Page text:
The typical way of judging about either the efficacy of a new treatment or, on the contrary, the damage of a pollutant agent is through a test of hypothesis having its ineffectiveness as null hypothesis. This is the typical operational field of Kolmogorov’s statistical framework where wastes of data (for instance non significant deaths in a polluted region) represent the main drawback. Instead, confidence intervals about treatment/pollution effectiveness are a way of exploiting all data, whatever their number is. We recently proposed a new statistical framework, called Algorithmic Inference, for overcoming crucial difficulties usually met when computing these intervals and abandoning general simplifying hypotheses such as errors’ Gaussian distribution. When effectiveness is expressed in terms of regression curves between observed data we come to a learning problem that we solve by identifying a region where the whole curve lies with a given confidence. The approach to inference we propose is very suitable for identifying these regions with great accuracy, even in the case of nonlinear regression models and/or a limited size of the observed sample, provided that a normally powered computing station is available. In the paper we discuss this new way of extracting functions from the experimental data and drawing conclusions about the treatments originating them. From an operational perspective, we give the general layout of the procedure for computing confidence regions as well as some applications on real data.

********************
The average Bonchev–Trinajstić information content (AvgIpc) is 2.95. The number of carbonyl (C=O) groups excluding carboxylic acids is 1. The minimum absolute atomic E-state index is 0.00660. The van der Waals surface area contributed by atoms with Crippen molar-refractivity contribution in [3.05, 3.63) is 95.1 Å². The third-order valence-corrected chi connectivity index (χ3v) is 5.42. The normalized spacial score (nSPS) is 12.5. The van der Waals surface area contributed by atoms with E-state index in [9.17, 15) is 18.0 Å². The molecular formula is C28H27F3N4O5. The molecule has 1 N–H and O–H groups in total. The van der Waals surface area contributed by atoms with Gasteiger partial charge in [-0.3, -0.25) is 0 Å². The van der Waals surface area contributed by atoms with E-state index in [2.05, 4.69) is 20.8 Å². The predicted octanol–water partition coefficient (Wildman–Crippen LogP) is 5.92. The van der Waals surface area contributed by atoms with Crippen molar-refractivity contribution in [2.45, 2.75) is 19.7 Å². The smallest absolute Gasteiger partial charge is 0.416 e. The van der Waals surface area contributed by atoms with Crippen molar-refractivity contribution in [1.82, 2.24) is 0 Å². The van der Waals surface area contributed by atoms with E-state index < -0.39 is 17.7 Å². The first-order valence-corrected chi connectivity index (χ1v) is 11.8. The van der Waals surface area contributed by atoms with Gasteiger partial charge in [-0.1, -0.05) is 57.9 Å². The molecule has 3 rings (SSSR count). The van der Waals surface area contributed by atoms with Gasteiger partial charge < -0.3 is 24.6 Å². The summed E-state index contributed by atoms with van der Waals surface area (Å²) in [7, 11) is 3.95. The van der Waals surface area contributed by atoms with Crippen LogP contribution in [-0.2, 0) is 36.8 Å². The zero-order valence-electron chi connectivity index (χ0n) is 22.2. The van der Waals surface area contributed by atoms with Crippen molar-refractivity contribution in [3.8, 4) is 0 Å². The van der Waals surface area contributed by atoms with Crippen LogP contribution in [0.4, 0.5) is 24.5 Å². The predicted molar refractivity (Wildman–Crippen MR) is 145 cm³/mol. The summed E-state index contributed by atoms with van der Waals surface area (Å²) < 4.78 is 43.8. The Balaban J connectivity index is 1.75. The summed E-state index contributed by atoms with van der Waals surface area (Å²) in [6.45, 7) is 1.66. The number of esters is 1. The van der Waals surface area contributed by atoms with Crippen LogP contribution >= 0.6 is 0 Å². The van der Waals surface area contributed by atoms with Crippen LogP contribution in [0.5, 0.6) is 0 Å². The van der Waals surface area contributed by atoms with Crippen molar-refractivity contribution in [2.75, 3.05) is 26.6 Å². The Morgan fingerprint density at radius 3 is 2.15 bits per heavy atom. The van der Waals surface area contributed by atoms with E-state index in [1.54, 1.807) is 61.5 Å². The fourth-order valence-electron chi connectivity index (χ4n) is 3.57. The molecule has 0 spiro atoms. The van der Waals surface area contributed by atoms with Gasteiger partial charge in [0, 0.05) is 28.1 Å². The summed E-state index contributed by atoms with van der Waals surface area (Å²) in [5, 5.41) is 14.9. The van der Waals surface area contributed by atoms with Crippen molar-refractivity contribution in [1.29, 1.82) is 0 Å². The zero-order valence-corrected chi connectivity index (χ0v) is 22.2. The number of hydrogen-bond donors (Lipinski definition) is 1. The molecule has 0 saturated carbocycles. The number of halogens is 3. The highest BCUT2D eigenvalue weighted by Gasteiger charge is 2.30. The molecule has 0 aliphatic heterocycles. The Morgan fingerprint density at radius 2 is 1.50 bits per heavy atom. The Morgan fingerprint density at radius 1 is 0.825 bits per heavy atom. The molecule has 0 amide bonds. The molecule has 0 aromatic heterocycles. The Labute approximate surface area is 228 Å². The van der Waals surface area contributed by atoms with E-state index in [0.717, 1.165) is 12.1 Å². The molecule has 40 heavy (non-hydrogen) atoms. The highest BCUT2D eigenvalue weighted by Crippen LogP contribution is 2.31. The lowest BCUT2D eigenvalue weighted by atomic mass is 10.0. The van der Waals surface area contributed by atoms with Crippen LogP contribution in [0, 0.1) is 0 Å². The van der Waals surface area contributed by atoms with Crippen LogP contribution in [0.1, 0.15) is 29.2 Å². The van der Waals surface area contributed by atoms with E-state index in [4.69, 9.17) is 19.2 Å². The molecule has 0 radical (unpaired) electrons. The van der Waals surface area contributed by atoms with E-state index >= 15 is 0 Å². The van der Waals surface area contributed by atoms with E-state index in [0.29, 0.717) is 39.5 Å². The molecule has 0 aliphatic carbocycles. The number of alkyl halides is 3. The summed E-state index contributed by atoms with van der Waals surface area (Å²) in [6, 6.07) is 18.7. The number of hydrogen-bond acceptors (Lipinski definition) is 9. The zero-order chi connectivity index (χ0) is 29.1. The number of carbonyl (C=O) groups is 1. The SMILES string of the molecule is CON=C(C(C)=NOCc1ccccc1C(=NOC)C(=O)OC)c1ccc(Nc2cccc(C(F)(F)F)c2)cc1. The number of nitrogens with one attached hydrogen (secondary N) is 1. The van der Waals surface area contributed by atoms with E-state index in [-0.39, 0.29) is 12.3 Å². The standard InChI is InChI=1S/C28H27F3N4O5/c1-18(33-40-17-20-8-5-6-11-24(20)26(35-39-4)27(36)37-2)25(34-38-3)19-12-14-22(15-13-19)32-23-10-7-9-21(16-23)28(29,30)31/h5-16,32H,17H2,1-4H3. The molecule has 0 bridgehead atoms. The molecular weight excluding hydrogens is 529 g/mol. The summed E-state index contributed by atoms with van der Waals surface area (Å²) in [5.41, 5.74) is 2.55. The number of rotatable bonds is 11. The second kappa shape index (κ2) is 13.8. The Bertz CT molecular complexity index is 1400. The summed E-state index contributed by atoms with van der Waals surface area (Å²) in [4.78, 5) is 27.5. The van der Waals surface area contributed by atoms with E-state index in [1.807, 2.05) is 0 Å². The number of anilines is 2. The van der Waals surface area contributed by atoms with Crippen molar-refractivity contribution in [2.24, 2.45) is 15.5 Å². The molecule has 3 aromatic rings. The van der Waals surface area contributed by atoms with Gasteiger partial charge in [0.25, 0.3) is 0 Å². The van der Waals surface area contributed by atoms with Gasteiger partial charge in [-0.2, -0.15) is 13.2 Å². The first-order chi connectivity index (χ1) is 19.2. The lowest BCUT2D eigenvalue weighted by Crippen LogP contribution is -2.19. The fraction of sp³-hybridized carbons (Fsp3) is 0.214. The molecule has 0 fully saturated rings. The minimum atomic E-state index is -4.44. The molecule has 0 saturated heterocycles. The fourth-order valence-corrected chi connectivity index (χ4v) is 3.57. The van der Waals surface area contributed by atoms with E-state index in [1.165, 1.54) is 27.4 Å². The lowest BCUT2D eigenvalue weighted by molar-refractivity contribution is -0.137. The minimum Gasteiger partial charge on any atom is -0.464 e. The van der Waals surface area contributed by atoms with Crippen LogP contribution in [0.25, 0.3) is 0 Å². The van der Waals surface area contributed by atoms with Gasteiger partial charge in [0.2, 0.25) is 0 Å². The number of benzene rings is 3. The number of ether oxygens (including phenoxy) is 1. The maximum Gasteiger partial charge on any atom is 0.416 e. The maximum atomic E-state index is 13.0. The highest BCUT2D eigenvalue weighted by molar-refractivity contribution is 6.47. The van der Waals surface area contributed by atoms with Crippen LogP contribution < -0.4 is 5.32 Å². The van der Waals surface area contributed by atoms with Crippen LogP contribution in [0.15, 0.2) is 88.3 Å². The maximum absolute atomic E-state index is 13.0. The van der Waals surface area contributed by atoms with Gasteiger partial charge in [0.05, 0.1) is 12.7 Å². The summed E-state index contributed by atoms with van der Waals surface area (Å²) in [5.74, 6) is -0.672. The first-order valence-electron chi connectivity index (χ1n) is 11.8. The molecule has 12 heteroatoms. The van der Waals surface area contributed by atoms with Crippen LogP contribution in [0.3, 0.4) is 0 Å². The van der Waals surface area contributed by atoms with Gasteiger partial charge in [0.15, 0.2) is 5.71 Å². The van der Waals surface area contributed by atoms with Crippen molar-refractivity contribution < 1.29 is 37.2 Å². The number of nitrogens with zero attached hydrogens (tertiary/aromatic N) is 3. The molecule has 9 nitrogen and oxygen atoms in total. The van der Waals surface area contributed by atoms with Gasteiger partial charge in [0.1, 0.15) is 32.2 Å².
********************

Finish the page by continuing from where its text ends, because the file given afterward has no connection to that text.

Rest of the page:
Keywords: confidence intervals, confidence regions, algorithmic inference, twisting argument, learning functions, linear regression, nonlinear regression
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